Google Assistant in Home Assistant, Node Red and Smart Nora

This article is about using Google Assistant within Home Assistant, chances are you are running Home Assistant on a raspberry PI and have found stuff that’s  compatible with Home Assistant and Google Assistant Maybe Homekit and Siri and Amazons Alexa.  Trouble is making this work together and you have probably heard about Tuya (and the many companies that rebrand Tuya).  Home Assistant is the thing that can join these many parts together so they do what you want, but there are complications, you probably know that already. 

If you are a parent , you may find yourself switching lights off after your child has switched them on and then gone to another part of the house. That’s the way it used to be growing up in the 70’s and a lot of power was wasted with things being left on all the time and a parent (paying the bills) switching them off.  When did you know that things had been left on, when you found them of course.    

Now lets say you build a simple automation to turn a light off after 5 minutes. Easy enough in Home Assistant, If it turns the light on it runs a timer and after the light has been on 5 minutes it turns it off.  The timer starts once home assistant turns the light on.  But what if you used Google Assistant (and from here in called GA and HA for Home Assistant). Well since the light was turned on by GA then HA doesn’t know it was turned on immediately, it will find out at some point since it will poll the devices in your system to check the status and once it’s found the light on it will then start running the timer on your automation and turn off after 5 minutes. This checking maybe around once every 600 seconds or 10 minutes so your timer maybe doesn’t turn off until 15 minutes has passed.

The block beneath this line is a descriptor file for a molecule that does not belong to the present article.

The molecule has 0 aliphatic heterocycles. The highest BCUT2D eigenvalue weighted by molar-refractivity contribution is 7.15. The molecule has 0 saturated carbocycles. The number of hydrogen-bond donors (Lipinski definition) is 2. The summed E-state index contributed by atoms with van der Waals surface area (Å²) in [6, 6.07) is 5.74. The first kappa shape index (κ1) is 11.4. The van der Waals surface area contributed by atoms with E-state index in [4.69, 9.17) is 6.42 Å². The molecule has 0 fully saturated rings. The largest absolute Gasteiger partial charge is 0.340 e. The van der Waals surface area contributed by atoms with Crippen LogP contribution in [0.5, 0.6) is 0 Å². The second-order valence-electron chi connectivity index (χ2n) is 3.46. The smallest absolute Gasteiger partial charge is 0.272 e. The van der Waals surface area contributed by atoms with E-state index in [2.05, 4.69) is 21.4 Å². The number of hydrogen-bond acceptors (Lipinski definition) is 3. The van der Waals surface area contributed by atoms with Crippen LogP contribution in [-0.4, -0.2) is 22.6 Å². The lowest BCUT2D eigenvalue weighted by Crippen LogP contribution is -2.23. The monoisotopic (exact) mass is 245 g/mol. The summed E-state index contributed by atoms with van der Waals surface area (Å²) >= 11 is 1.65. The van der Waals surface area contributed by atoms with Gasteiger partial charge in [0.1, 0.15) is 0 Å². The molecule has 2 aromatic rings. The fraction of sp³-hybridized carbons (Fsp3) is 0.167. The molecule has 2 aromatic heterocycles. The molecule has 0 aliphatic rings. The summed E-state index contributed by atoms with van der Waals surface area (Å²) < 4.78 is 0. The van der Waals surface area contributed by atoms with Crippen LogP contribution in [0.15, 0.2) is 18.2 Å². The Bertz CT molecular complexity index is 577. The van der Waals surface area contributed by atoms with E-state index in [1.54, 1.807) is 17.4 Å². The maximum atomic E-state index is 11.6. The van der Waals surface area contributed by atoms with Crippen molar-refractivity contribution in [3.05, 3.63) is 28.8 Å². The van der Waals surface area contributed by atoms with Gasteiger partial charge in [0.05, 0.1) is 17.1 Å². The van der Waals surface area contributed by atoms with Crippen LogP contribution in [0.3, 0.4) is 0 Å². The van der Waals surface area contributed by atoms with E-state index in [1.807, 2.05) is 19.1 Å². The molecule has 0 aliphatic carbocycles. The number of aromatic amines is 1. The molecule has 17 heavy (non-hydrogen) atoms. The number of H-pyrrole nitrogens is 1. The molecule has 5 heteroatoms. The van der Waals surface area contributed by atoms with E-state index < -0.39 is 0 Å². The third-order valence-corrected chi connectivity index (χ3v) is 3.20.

The two systems are working independently of each other a bit like you and your child if you turn the light on, you know to turn the light off but if your child turns the light on you can’t turn the light off until you know it’s  been turned on. It’s not totally a bad thing that they work this way as if one control system fails the other can be used. 

Ok here’s the flow for GA 

Trigger ” Hey Google turn on the kitchen light” 

Action Google knows the kitchen light is integrated via a tuya and sends a message to Tuya’s “cloud server” hey Tuya turn off the kitchen lamp. Tuya who is watching the kids, then tells the kitchen light bulb to turn on. 

The flow for HA is pretty much the same, but note that GA and HA are not talking to each other, much like some parents, which can lead to some household tension.   The solution is to make GA talk to HA to turn on the light. 

So Trigger “Hey Google turn on the kitchen light”

Google knows the automation is provided by Smart Nora, Smart Nora talks to Node Red who talks to Home assistant which then talks to Tuya who tells the kitchen light to turn on.  Now it’s possible to have local control of Tuya devices you just need the local key. You can get this by going to registering as a free developer, scanning a QR code on their site with the Tuya App which then enrols your tuya devices into your developer account and you can submit the device id and tuya will provide the local key, once you have the local key HA can talk with the bulb directly on your lan.

I believe that once this integration is done GA learns the device is on the same lan and it can work without needing Internet Access.  There are a couple of integrations for Tuya devices for home assistant which involve HA talking to Tuya cloud and Tuya cloud instructing your devices what to do. 

The other way is to flash your Tuya device with Tasmota or ESP home. Sometimes the firmware on the device is too new or Tuya put a different card in the device other than the one ESP home works with. If you can’t flash it then using a Tuya integration will be necessary. If you do flash it, then it becomes a device that GA will not work with since it’s now not registered with the Tuya cloud. 

To be fair the best option is to flash these devices to use Tasmota or ESPHome. I believe that HA can talk directly to ESPHome flashed devices while Tasmota uses MQTT  which requires a server (usually running on the same Raspberry PI you run HA on. ESPHome requires a binary to be compiled and flashed to your device while tasmota just needs a configuration file to say what pin does what, usually you can find one for your device. 

Ok back to smart nora , and node red. Smart Nora is an integration for GA so any devices created using the smart nora nodes are available to google. Now for anything that is essentially a switch with two states its very simple  in node red you wire the Smart Nora node to a switch node and then you wire to a HA Service Node   for turn on and wire the other to a HA service node for switch off.